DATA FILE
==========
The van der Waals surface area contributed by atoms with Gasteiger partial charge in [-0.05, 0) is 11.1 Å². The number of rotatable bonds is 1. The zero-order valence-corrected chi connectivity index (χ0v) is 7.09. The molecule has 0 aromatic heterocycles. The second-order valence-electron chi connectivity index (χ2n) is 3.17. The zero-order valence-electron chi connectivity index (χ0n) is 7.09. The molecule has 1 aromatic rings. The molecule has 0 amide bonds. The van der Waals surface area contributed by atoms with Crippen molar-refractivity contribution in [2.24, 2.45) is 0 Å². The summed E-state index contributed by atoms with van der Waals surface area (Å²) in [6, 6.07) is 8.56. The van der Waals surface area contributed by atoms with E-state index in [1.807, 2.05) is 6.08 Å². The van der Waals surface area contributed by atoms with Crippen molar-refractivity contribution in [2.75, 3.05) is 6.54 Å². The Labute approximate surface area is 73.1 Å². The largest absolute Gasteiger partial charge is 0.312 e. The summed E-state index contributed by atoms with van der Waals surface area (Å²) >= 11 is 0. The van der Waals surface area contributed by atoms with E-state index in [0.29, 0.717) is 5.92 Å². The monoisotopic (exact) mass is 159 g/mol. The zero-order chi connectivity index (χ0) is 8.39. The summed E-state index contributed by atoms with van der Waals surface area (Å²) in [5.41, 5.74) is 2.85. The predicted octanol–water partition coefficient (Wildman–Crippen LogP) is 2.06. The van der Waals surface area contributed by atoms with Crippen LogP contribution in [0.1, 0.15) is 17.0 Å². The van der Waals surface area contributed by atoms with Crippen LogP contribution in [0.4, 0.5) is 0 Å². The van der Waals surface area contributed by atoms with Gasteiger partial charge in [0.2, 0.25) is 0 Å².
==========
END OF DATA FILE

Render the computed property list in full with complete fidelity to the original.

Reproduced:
The van der Waals surface area contributed by atoms with Gasteiger partial charge in [-0.05, 0) is 11.1 Å². The number of rotatable bonds is 1. The zero-order valence-corrected chi connectivity index (χ0v) is 7.09. The molecule has 0 aromatic heterocycles. The second-order valence-electron chi connectivity index (χ2n) is 3.17. The zero-order valence-electron chi connectivity index (χ0n) is 7.09. The molecule has 1 aromatic rings. The molecule has 0 amide bonds. The van der Waals surface area contributed by atoms with Crippen molar-refractivity contribution in [2.24, 2.45) is 0 Å². The summed E-state index contributed by atoms with van der Waals surface area (Å²) in [6, 6.07) is 8.56. The van der Waals surface area contributed by atoms with E-state index in [1.807, 2.05) is 6.08 Å². The van der Waals surface area contributed by atoms with Crippen molar-refractivity contribution in [2.75, 3.05) is 6.54 Å². The Labute approximate surface area is 73.1 Å². The largest absolute Gasteiger partial charge is 0.312 e. The summed E-state index contributed by atoms with van der Waals surface area (Å²) >= 11 is 0. The van der Waals surface area contributed by atoms with E-state index in [0.29, 0.717) is 5.92 Å². The monoisotopic (exact) mass is 159 g/mol. The zero-order chi connectivity index (χ0) is 8.39. The summed E-state index contributed by atoms with van der Waals surface area (Å²) in [5.41, 5.74) is 2.85. The predicted octanol–water partition coefficient (Wildman–Crippen LogP) is 2.06. The van der Waals surface area contributed by atoms with Crippen LogP contribution in [0.1, 0.15) is 17.0 Å². The van der Waals surface area contributed by atoms with Crippen LogP contribution in [0.4, 0.5) is 0 Å². The van der Waals surface area contributed by atoms with Gasteiger partial charge in [0.2, 0.25) is 0 Å².